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One Health Essay

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Introduction
One health is a concept of bringing together human, animal, and environmental health. That is a further step of the control of infectious disease. Over three decades, epidemic of new infectious diseases has occurred more often. Many unknown diseases such as Lyme disease, Hantavirus pulmonary syndrome, Nipah virus disease, and severe acute respiratory syndrome (SARS) were not isolated before 1982. Moreover, growth rate of antibiotic resistance and re-emerging infectious diseases such as rabies and food-borne diseases are occurring nowadays. Where do these diseases come from? How can they be detected early? The answers are in the One Health which is a prevention strategy. In this report, it will be highlighted a brief explanation
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In the past, it was mainly about the interdependence of human, animal and environmental health. Then, it has included other aspects such as food security and poverty because these have effects on health. According to Miller et al (in Hasler et al., 2014), “One Health is a concept that addresses complex challenges to promote the health and well-being of all species through the integration of relevant sciences at the systems level.” As Bidaisee and Macpherson (2013) report, zoonotic diseases account for about 75 percent of new emerging infectious disease in human population. That means these diseases might be transmitted to human population from their natural hosts. Over 30 years, they have mutated crosses the species barrier to humans as a result of the increasing interconnection of humans on animals and animal products. Atlas and his colleagues (2014) also point out that human demographic, international travel, economic development and land-use, climate change and contact between human, domestic animals and wildlife contribute zoonotic diseases to transmit to humans. Therefore, a disease occurrence in animal population can be a sentinel event warning human health (Rabinowitz and Conti 2010). For example, HIV is the one of related viruses that has crossed into humans from animals. According to Alcamo (2003), HIV has biochemical similarities to simian immunodeficiency virus in the African green…show more content…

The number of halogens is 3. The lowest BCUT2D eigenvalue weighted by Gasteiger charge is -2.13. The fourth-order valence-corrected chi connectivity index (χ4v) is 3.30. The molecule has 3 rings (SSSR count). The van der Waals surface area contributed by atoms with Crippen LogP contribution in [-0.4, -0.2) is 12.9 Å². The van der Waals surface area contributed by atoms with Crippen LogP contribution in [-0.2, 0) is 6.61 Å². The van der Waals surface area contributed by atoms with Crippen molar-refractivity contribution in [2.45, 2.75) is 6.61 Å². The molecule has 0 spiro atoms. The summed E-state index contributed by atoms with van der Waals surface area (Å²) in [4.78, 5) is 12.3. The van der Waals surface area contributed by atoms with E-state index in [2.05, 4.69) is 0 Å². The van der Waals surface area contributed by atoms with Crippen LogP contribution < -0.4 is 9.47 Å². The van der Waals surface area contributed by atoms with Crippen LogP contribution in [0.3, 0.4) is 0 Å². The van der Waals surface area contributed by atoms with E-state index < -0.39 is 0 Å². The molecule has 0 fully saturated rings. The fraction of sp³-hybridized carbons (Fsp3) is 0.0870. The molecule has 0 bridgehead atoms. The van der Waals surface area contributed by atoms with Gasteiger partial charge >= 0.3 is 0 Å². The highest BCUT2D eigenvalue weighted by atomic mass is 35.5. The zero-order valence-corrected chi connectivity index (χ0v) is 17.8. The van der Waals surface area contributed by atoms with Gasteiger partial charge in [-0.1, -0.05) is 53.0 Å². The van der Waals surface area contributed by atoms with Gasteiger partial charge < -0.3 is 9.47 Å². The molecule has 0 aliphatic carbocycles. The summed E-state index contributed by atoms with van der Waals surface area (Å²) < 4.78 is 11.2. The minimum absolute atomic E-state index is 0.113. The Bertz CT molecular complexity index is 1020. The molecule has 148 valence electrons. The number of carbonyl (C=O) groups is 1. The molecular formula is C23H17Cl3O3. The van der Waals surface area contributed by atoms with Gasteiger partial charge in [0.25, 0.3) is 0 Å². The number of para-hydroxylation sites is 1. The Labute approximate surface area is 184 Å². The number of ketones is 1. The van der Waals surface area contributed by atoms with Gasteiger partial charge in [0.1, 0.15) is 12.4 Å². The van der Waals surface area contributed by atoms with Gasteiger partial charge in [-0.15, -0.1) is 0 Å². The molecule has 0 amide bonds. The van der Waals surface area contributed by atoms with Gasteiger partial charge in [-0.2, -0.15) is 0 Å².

First of all, investigation into the diseases is to understand their transmission. According to Atlas et al (2014), after zoonotic organisms cross the species barrier to infect humans, there are several possible modes of transmission. Firstly, no further transmission means that an infected human is an endpoint of diseases such as rabies and variant Creutzfeldt-Jakob disease. Secondly, nonsustained human-to-human transmission is a common way of influenza A (H5N1) and human monkeypox that are transmitted by close contact. Thirdly, sustained human-to-human transmission is the transmission from infected animals to humans. Fourthly, sustained transmission results in endemicity. The mutation of zoonotic organisms crossing the species barrier results from several factors which are from both hosts and organisms. In term of host, land use change, food and agricultural systems, human behaviour and environmental systems are main factors of the mutation, while organism’s biology and genetics play a significant role. In addition, they also state that the investigation assists to estimate the risk to human and the risk of transmission to humans. Moreover, it uses to determine a range of emergency response measures including surveillance, contact tracing, isolation, social distancing, available vaccination or medicines. For example, severe acute respiratory syndrome (SARA) was caused by an animal
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